Testing the health promotion model for adherence and quality of life in individuals with multiple sclerosis

Lauren Penwell-Waines, Kimberly Lewis, Abbey Valvano, Suzanne Smith, Rebecca Rahn, Lara Stepleman

Research output: Contribution to journalArticlepeer-review

7 Scopus citations


The nature of multiple sclerosis (MS) presents challenges to health-promoting behaviors (e.g. adherence) and quality of life. The Health Promotion Model (HPM) proposes that these outcomes are explained by individual characteristics (i.e. biological, social, psychological) and behavior-specific cognitions (e.g. self-efficacy). The current study sought to test the HPM in explaining self-reported adherence and MS quality of life among 121 MS patients receiving care in an MS clinic in the southeastern United States. Hierarchical regression models partially supported the HPM for adherence (R2 =.27) and more fully for quality of life (QoL) (R2 =.64). Depression and stigma were among the variables most strongly related to both adherence and QoL; contrary to HPM theory, self-efficacy was not significantly related to adherence but was to QoL. Thus, the HPM may help to guide strategies used to improve QoL among individuals living with MS; however, the model may need further refinement to be used with adherence.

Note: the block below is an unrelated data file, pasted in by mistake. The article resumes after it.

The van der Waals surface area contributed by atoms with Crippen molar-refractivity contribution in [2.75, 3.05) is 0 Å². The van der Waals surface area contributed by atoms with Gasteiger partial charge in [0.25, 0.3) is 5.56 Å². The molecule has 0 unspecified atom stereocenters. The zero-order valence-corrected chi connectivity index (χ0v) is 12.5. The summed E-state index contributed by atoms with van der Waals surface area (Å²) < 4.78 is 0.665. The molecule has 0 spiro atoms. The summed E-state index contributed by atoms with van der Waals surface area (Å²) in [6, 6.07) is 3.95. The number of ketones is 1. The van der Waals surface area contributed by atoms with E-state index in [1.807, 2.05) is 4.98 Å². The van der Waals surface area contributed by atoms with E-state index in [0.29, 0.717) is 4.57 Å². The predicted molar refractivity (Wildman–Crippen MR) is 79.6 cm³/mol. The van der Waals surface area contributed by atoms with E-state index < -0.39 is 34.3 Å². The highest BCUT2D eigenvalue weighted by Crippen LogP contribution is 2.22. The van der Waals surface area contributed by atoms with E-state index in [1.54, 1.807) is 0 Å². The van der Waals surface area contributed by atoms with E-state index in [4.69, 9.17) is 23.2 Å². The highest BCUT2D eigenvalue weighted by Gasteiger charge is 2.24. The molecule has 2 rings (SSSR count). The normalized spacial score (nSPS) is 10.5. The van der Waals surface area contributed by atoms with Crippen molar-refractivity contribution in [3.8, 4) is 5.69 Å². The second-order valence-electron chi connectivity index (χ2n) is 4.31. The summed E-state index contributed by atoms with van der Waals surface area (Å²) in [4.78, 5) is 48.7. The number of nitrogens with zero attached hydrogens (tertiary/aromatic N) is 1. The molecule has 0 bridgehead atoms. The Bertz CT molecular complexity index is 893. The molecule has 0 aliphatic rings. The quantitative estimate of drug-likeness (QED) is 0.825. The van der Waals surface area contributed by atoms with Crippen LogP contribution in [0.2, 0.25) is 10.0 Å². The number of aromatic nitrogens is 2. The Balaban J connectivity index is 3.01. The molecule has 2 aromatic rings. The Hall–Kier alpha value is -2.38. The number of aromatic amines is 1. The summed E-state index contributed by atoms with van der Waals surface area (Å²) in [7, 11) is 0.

Original languageEnglish (US)
Pages (from-to)205-211
Number of pages7
JournalPsychology, Health and Medicine
Issue number2
StatePublished - Feb 7 2017
Externally publishedYes


  • Health promotion
  • adherence
  • multiple sclerosis
  • quality of life

ASJC Scopus subject areas

  • Clinical Psychology
  • Applied Psychology
  • Psychiatry and Mental health


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